Diabetes UK - Coronavirus
Please view information from Diabetes UK on Coronavirus and Diabetes
Drop-in clinics for diabetic eye screening
No booking is required for eye screening drop-in clinics at Gloucestershire Royal Hospital (First Floor, Orchard Centre).
These take place every weekday from 08:30-15:00.
There is a eye screening drop-in clinic at Cheltenham General Hospital (Medical Photography, Centre Block) on the last Wednesday of every month from 08:30-12:30.
Saturday and evening clinics also available at GRH and CGH
Please call for more information: 0300 422 4419
For more information about driving please visit www.gov.uk.
Diabetes and Pregnancy
If you have Type 1 or Type 2 Diabetes and become pregnant it is important that you contact your GP for a telephone consultation as soon as possible. This is because it is important that we refer you quickly to the joint antenatal and diabetes clinic.
We will also need to ensure that the medication you are on is safe to continue. There are an increased risk of heart and spinal cord abnormalities in babies born to diabetic mothers , we therefore advise that you take 5mg folic acid which is only available on prescription.
Good diabetic control is vital to help to reduce the risk of complications during pregnancy leading to better outcomes for mothers and babies. There is an increased risk of eye problems during pregnancy and kidney complications so the hospital will ensure that you will have closer monitoring of your eyes (retinopathy screening) and kidney screening.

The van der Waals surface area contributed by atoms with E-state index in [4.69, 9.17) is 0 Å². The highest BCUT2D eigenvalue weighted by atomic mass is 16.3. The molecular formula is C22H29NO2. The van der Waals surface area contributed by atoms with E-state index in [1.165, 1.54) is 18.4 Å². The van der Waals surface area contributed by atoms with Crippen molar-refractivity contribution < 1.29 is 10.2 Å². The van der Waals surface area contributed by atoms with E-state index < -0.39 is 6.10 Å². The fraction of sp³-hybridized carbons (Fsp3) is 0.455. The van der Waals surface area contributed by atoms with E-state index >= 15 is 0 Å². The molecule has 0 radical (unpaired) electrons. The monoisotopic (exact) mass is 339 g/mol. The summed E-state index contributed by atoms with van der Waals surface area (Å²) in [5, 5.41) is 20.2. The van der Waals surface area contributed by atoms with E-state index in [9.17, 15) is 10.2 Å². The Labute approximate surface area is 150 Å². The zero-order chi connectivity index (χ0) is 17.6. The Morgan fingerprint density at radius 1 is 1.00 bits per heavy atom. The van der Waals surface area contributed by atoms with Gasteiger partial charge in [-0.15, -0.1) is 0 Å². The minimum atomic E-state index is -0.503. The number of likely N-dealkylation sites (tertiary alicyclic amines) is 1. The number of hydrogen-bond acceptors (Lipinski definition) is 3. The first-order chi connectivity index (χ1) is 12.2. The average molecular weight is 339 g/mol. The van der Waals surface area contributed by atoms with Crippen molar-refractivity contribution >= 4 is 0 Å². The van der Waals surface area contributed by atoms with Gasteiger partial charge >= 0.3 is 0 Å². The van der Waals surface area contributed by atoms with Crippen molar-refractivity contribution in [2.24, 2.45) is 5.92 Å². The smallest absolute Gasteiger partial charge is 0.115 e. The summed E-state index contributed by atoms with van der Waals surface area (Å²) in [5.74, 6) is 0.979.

That sugar film music video
Keeping Active with Diabetes
Keeping active is an important part of one’s lifestyle, and particularly for those who either have or are at risk of diabetes.
Gestational Diabetes is the development of raised blood sugar readings during pregnancy. If you develop gestational diabetes it can lead to complications during your pregnancy for you and your baby.
50% of woman who have gestational diabetes will develop Type 2 Diabetes later in life without making lifestyle changes. If you have had Gestational Diabetes you should have a blood test 4 months after you have had your baby and then annually. This blood test checks your HbA1c ( average sugar readings in the past three months) which helps to pick up if diabetes is developing.
If you have had Gestational Diabetes before and become pregnant again please contact the GP again as soon as you are aware as you will need to be seen in the joint antenatal and diabetic clinic. The specialists are keen to see you early on in your pregnancy.